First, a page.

After finally getting some time off this month, the first thing I did was open up the bees to see how they were doing. The hive was a little lighter than the last time I worked with them, but there are still lots of frames of honey. Pollen is making its way into the brood nest in preparation for winter, and there are probably 11 frames of brood. I switched the two brood nest boxes because the queen was still making an effort to get up to the deep super where the newer comb is, but she’s definitely slowed down with the slowed nectar flow. That said, as I’m writing this there are thousands of bees flying around the hive. If I didn’t know better I would almost say they were getting ready to swarm. I did find the beginnings of a few swarm cells along the edges of several frames, but there aren’t any eggs in any of them. The sheer number of bees coming and going from this colony is unbelievable. Anyone who has seen a swarm emerge from a hive knows what that initial surge of bees looks like, where they’re slowly spiraling up out of the hive and sort of hang around 6 or 7 feet above it. That’s how this colony always looks. There is always a cloud of bees circling just overhead; spiraling up before they speed off in search of nectar.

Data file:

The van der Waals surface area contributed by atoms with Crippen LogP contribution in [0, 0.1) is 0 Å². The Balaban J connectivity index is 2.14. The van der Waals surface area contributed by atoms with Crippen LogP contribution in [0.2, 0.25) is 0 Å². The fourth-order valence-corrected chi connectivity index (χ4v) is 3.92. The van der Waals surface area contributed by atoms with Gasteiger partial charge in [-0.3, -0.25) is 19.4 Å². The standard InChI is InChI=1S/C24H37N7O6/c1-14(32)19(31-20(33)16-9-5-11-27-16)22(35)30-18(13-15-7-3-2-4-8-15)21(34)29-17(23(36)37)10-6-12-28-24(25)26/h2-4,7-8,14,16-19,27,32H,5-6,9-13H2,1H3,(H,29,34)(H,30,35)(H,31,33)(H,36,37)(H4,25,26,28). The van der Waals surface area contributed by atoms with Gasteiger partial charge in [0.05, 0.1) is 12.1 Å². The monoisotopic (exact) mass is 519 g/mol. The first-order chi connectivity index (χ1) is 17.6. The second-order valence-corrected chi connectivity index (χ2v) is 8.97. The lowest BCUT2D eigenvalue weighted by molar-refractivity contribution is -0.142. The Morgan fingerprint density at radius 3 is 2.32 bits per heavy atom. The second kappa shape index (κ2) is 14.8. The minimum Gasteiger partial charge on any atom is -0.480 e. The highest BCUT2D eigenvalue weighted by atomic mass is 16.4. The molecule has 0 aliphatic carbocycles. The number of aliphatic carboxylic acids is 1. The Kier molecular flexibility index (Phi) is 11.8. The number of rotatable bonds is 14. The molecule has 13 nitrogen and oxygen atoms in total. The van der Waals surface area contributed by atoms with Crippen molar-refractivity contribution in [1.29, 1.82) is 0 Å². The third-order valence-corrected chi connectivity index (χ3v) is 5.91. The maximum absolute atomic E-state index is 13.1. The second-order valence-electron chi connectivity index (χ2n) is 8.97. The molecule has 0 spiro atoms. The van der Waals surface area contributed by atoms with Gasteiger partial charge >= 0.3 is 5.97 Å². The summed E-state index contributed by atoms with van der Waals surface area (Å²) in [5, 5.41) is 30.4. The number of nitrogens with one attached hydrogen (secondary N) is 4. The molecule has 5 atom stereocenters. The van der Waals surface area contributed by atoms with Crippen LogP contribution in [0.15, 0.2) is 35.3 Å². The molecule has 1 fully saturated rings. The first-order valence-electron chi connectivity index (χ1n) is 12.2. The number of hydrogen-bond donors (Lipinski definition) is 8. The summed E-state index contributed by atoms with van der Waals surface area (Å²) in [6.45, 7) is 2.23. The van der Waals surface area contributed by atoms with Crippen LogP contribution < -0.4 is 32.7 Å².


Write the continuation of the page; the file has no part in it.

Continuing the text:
The drone population has stayed exceptionally low though, because there just aren’t any frames in the brood nest with drone cells on them. The new frames are all being drawn in drone cells size as a result I think. Next year I’ll be nice and let them raise a frame of drones. They deserve it after a year like this one!